Should I use a Sep IRA or a Solo 401k: A Guide for Independent Contractors

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model-t For most people, the simple truth of why we work is so that one day we won’t have to anymore. That is why it is so important to pick a retirement savings plan that will maximize the amount you can put away, and save you the most taxes in the long run.

One of the benefits of being an independent contractor is having more retirement plan options at your disposal. In addition to a traditional IRA and a Roth IRA, you have 2 noteworthy options: SEP IRA and a Solo 401(k).

 

SEP IRA
SEP IRAs (Simplified Employee Pension Individual Retirement Account) work essentially like a traditional IRA. That is, you are allowed to deduct any contributions you make from your gross income when calculating your adjusted gross income. As a self-employed person without any employees, there isn’t a significant administration cost, but If you do have employees, they must all receive the same benefits under a SEP plan.

For 2015, if you have a SEP, you are allowed to contribute 25% of your net earnings from self-employment. However it is important to note, if you are the owner and employee of an S corporation, you are only able to contribute based on your salaried income, as any money must come from compensation as earned income, and distributions are not considered earned income by the IRS. This is the primary reason we recommend a Solo 401(k) for S corp owners.

 

Solo 401(k)
First, we want to point out that you can (probably) contribute much more to a Solo 401(k) than with a SEP IRA. A Solo 401(k) plan functions like a 401(k) plan with a person’s employer. The difference is that you are allowed to make a contribution in the role of employee and a contribution in the role of employer. You are allowed to make:
• An employee contribution of 100% of your net earnings from self-employment or W-2 income (as the owner and employee of an S corporation), up to $18,000 for 2015 ($24,000 if you are 50 or over)
• An employer contribution of 25% of your net earnings from self-employment, or W-2 income (if you are the owner and employee of an S corporation.)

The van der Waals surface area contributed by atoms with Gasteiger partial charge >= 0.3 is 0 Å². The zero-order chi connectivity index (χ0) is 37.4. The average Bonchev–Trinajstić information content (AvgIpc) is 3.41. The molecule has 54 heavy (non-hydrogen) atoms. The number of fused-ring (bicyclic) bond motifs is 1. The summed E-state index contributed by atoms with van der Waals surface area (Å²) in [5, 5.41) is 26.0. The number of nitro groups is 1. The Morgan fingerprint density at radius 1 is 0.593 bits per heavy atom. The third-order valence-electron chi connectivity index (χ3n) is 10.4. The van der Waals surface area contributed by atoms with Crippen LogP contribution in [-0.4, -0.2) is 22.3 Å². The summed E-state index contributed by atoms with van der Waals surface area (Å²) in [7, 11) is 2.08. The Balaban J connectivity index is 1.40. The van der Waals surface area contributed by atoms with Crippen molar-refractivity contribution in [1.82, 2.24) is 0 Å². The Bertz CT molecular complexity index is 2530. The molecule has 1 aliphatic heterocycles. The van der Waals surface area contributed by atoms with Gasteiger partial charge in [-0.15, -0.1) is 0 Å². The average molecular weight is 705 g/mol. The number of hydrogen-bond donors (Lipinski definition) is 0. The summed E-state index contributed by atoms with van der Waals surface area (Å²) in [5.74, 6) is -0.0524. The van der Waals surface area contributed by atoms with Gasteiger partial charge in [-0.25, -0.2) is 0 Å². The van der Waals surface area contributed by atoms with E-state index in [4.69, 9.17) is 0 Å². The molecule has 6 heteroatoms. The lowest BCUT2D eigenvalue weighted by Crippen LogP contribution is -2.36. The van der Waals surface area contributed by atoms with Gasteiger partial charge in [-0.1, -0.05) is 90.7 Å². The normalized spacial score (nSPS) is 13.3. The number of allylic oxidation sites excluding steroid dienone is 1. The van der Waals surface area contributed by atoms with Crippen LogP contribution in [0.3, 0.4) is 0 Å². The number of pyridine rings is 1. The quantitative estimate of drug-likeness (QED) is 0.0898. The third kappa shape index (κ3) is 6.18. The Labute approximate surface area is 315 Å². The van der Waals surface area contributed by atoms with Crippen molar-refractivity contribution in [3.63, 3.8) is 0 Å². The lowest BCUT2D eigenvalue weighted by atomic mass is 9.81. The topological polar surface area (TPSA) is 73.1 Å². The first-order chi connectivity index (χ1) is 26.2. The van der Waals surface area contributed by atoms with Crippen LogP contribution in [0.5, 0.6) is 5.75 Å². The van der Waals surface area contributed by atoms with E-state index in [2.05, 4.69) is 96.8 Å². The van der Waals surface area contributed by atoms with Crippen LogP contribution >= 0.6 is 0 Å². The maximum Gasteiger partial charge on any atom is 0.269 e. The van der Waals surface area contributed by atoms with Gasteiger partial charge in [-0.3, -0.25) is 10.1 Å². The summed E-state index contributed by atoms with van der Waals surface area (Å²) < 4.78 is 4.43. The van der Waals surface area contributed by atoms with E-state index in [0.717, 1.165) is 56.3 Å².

• A spouse can also contribute to the Solo 401(k) separately, essentially doubling the annual contribution limit.

If a spouse wants to contribute to the Solo 401(k), they must earn compensation from the business. The spouse is then allowed to make separate contributions equivalent to their compensation.
It is also important to note that because you are in the role of the employer in addition to employee, you can make a larger contribution, as compared to just being a W-2 employee in most cases. Employers often put a limit on the matching contribution they provide, that is usually lower than the federal limit.

Also, any contributions made allows you to make an above-the-line deduction on your taxes, which helps when determining your AGI. This can be helpful to decrease your taxable income and perhaps even push you into a lower tax bracket.

 

Solo 401(k): Roth option
If you would prefer, you can make Roth contributions to a solo 401(k) rather than traditional (pre-tax) contributions. It’s important to note that only the employee contributions can be Roth contributions. Employer contributions must be made as traditional contributions.

 

Bottom Line
“Should I use a SEP IRA or a Solo 401k?” is a question we hear every day, the answer is, at the end of the day, if you own an S corporation, your best option is a Solo 401(k) as you can maximize contributions to your retirement plan. A Solo 401(k), by having two factors to make up your contributions, avoids the need to increase your salary, maximizing your tax savings even more by lowering your taxable income and minimizing your self-employment taxes.

The reason you wouldn’t want to open a SEP IRA is because your W-2 wages determine how much you can contribute. If you were to increase your salary for the purpose of increasing your SEP IRA contribution amount, you would be increasing the amount of income subject to self-employment taxes.

Let’s take a look at the example below. An Independent Contractor’s business net income is $100,000, has an S Corp and is paying himself a salary of $40K/year. He is trying to figure out where to invest. Here are scenarios that show how he would benefit from each option.

sep ira vs solo 401K

Independent Contractor Tax Advisors specialize in developing tax strategies specifically for independent contractors and self-employed. Contact us today for a free tax consultation and find out how we can help you save taxes and headache!

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